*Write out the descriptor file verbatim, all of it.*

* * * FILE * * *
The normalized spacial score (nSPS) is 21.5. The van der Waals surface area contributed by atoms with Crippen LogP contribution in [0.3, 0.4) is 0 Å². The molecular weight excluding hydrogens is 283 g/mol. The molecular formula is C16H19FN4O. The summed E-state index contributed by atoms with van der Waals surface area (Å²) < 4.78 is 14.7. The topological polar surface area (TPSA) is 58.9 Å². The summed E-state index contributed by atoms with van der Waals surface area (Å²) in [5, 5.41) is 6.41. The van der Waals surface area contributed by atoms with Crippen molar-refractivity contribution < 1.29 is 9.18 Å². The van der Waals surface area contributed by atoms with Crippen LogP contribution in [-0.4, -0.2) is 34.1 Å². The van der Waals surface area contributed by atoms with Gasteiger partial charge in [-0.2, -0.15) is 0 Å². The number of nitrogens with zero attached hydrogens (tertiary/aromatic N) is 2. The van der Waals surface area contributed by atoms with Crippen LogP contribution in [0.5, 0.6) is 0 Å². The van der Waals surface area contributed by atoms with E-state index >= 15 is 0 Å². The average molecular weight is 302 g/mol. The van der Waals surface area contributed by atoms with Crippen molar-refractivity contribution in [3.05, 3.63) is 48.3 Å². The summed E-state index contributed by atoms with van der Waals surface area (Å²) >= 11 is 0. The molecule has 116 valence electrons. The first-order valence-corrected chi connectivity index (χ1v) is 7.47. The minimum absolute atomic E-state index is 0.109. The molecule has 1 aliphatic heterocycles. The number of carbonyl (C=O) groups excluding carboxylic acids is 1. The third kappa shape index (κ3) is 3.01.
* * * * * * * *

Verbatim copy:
The normalized spacial score (nSPS) is 21.5. The van der Waals surface area contributed by atoms with Crippen LogP contribution in [0.3, 0.4) is 0 Å². The molecular weight excluding hydrogens is 283 g/mol. The molecular formula is C16H19FN4O. The summed E-state index contributed by atoms with van der Waals surface area (Å²) < 4.78 is 14.7. The topological polar surface area (TPSA) is 58.9 Å². The summed E-state index contributed by atoms with van der Waals surface area (Å²) in [5, 5.41) is 6.41. The van der Waals surface area contributed by atoms with Crippen molar-refractivity contribution < 1.29 is 9.18 Å². The van der Waals surface area contributed by atoms with Crippen LogP contribution in [-0.4, -0.2) is 34.1 Å². The van der Waals surface area contributed by atoms with Gasteiger partial charge in [-0.2, -0.15) is 0 Å². The number of nitrogens with zero attached hydrogens (tertiary/aromatic N) is 2. The van der Waals surface area contributed by atoms with Crippen LogP contribution in [0.5, 0.6) is 0 Å². The van der Waals surface area contributed by atoms with E-state index >= 15 is 0 Å². The average molecular weight is 302 g/mol. The van der Waals surface area contributed by atoms with Crippen molar-refractivity contribution in [3.05, 3.63) is 48.3 Å². The summed E-state index contributed by atoms with van der Waals surface area (Å²) >= 11 is 0. The molecule has 116 valence electrons. The first-order valence-corrected chi connectivity index (χ1v) is 7.47. The minimum absolute atomic E-state index is 0.109. The molecule has 1 aliphatic heterocycles. The number of carbonyl (C=O) groups excluding carboxylic acids is 1. The third kappa shape index (κ3) is 3.01.